August 20, 2008
AJAX running on borrowed time
Let’s face it, web applications “RIAs” are the future with the web being the next big development/distribution platform. Right now we have Adobe pushing Flash, Sun with Java and Microsoft has the Windows Presentation Foundation (which encompasses Silverlight). All 3 companies are putting tremendous time, money, energy and effort into evolving their products / platforms and wooing new developers.
But what about AJAX?
First, AJAX doesn’t have a company backing them. No marketing department, no development team, no revenue streams and no dungeon of ravenous lawyers protecting their legal best interest (the lawyer remark is just a joke, please don’t sue me).
Sure there are companies making AJAX tools but they can only go so far if the underlying core language doesn’t change nor do they have much recourse.
Companies like Adobe, Java and Microsoft are directly catering to developers and companies alike to encourage them to continue to use their products and appeal to new developers by making their jobs easier, providing more useful tools and more advanced functionality.
So what does the next 5 years hold for AJAX developers according to ECMA 3.1 (that won’t even be finalized until sometime next year)?
It comprises mostly of minor changes and bug fixes to ECMAScript 3.
In contrast, what does the next few months look like for Flash Developers?
Flash Player 10, hardware acceleration, real-time 3d support, built in inverse kinematics engine, custom filters and effect engine, application-level audio mixing and filtering.
EcmaScript 4 missed opportunity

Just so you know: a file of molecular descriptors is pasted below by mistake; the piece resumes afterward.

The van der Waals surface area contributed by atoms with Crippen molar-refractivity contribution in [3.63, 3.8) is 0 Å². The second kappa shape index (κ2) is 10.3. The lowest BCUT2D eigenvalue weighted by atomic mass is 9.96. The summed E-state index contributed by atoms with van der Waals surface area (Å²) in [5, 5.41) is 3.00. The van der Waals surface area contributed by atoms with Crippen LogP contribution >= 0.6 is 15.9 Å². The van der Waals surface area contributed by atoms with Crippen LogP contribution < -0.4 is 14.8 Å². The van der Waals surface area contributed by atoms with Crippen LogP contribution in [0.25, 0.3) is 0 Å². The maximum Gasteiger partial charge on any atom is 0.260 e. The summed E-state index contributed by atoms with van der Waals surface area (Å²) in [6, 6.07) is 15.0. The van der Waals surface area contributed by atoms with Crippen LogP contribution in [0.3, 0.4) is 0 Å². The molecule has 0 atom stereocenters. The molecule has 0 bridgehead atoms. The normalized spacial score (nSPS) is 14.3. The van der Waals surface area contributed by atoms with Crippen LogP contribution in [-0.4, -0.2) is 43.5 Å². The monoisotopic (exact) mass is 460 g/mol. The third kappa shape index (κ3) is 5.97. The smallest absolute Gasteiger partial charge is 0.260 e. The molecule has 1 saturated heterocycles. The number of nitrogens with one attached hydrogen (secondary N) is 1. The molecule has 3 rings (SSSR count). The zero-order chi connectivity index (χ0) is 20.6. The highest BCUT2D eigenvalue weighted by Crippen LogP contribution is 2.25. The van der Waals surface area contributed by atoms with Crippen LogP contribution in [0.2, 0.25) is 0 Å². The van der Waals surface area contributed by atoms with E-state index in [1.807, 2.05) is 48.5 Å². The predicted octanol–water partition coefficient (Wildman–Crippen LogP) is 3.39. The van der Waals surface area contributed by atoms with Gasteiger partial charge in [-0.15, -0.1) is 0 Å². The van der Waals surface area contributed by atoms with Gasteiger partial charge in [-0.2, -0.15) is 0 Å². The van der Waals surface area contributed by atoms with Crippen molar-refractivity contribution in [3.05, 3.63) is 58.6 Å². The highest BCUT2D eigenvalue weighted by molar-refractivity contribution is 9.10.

So why then would ECMA drop proposal 4 stagnating the language for AT LEAST another 5 years?
What many have speculated, the few in know are eluding to and what the Ecma meeting notes seem to infer is that Microsoft had a lot of influence over this decision but what could be the underlying strategy for doing so?
One less Competitor
Microsoft is really focusing on WPF/Silverlight applications with AJAX being a FREE competing product. If Microsoft spent time on making the browser a web application platform it would be counter intuitive to their efforts on Silverlight. They would essentially be competing against themselves diluting their own RIA market share and as well as splitting their internal resources.
Sun and Adobe aren’t going away anytime soon and both have proven technologies with their individual strengths and weaknesses. Microsoft couldn’t just lock them out of the OS or browser without facing a barrage of legal action so Microsoft has to compete. But then who is ensuring AJAX’s survival? Not Microsoft. Probably not Adobe or Sun either and one less competing technology isn’t going to hurt anyone.
Don’t get me wrong, Adobe had good reasons to back EcmaScript Proposal 4. It was the standard ActionScript 3 was based off of. Had the ECMA committee approved Proposal 4, it would had given Flash and even broader developer audience making it all the more approachable (an observation I highly doubt Microsoft overlooked). So while many at first saw the ECMA announcement as bad news for ActionScript; it really doesn’t prevent Adobe from innovating and evolving ActionScript further. Sadly, the same can’t be said for AJAX.
AJAX’s Achilles Heel
You can argue that AJAX isn’t going away anytime soon, but with ECMA’s recent announcement, could mean AJAX is facing deprecation / extinction as the new era of web application development rapidly approaches.
Without any company backing AJAX or pushing the underlying technologies forward, AJAX applications are on borrowed time until it dies out from either lack of evolution / progress or gets executed while everyone is looking in another direction.
Something to consider anyways . . .
Posted by erikbianchi at August 20, 2008 06:34 AM